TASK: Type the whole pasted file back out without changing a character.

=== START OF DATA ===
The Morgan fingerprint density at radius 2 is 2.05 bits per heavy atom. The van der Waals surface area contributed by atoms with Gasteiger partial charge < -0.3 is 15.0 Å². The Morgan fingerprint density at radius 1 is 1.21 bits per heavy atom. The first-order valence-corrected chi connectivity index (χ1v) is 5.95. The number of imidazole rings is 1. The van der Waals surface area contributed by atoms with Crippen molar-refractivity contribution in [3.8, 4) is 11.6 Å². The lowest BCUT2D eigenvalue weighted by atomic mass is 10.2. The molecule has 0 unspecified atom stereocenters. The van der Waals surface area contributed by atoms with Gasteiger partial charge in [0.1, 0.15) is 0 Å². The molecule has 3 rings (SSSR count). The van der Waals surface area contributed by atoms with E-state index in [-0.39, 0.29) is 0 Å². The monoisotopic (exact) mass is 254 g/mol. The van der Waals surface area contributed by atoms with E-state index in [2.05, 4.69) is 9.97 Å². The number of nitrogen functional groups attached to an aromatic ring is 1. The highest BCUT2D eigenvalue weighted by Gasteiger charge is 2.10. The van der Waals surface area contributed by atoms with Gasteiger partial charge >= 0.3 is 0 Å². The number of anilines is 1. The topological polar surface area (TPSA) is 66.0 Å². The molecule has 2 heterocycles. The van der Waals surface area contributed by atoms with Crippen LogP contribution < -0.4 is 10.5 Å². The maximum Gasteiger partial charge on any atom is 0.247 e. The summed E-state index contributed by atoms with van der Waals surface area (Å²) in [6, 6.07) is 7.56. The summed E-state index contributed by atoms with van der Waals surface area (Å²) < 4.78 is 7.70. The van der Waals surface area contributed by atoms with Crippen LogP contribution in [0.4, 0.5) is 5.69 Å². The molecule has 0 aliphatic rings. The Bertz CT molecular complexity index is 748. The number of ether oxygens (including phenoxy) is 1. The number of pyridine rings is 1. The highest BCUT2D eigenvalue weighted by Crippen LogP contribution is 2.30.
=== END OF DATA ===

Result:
The Morgan fingerprint density at radius 2 is 2.05 bits per heavy atom. The van der Waals surface area contributed by atoms with Gasteiger partial charge < -0.3 is 15.0 Å². The Morgan fingerprint density at radius 1 is 1.21 bits per heavy atom. The first-order valence-corrected chi connectivity index (χ1v) is 5.95. The number of imidazole rings is 1. The van der Waals surface area contributed by atoms with Crippen molar-refractivity contribution in [3.8, 4) is 11.6 Å². The lowest BCUT2D eigenvalue weighted by atomic mass is 10.2. The molecule has 0 unspecified atom stereocenters. The van der Waals surface area contributed by atoms with Gasteiger partial charge in [0.1, 0.15) is 0 Å². The molecule has 3 rings (SSSR count). The van der Waals surface area contributed by atoms with E-state index in [-0.39, 0.29) is 0 Å². The monoisotopic (exact) mass is 254 g/mol. The van der Waals surface area contributed by atoms with E-state index in [2.05, 4.69) is 9.97 Å². The number of nitrogen functional groups attached to an aromatic ring is 1. The highest BCUT2D eigenvalue weighted by Gasteiger charge is 2.10. The van der Waals surface area contributed by atoms with Gasteiger partial charge >= 0.3 is 0 Å². The number of anilines is 1. The topological polar surface area (TPSA) is 66.0 Å². The molecule has 2 heterocycles. The van der Waals surface area contributed by atoms with Crippen LogP contribution < -0.4 is 10.5 Å². The maximum Gasteiger partial charge on any atom is 0.247 e. The summed E-state index contributed by atoms with van der Waals surface area (Å²) in [6, 6.07) is 7.56. The summed E-state index contributed by atoms with van der Waals surface area (Å²) < 4.78 is 7.70. The van der Waals surface area contributed by atoms with Crippen LogP contribution in [0.4, 0.5) is 5.69 Å². The molecule has 0 aliphatic rings. The Bertz CT molecular complexity index is 748. The number of ether oxygens (including phenoxy) is 1. The number of pyridine rings is 1. The highest BCUT2D eigenvalue weighted by Crippen LogP contribution is 2.30.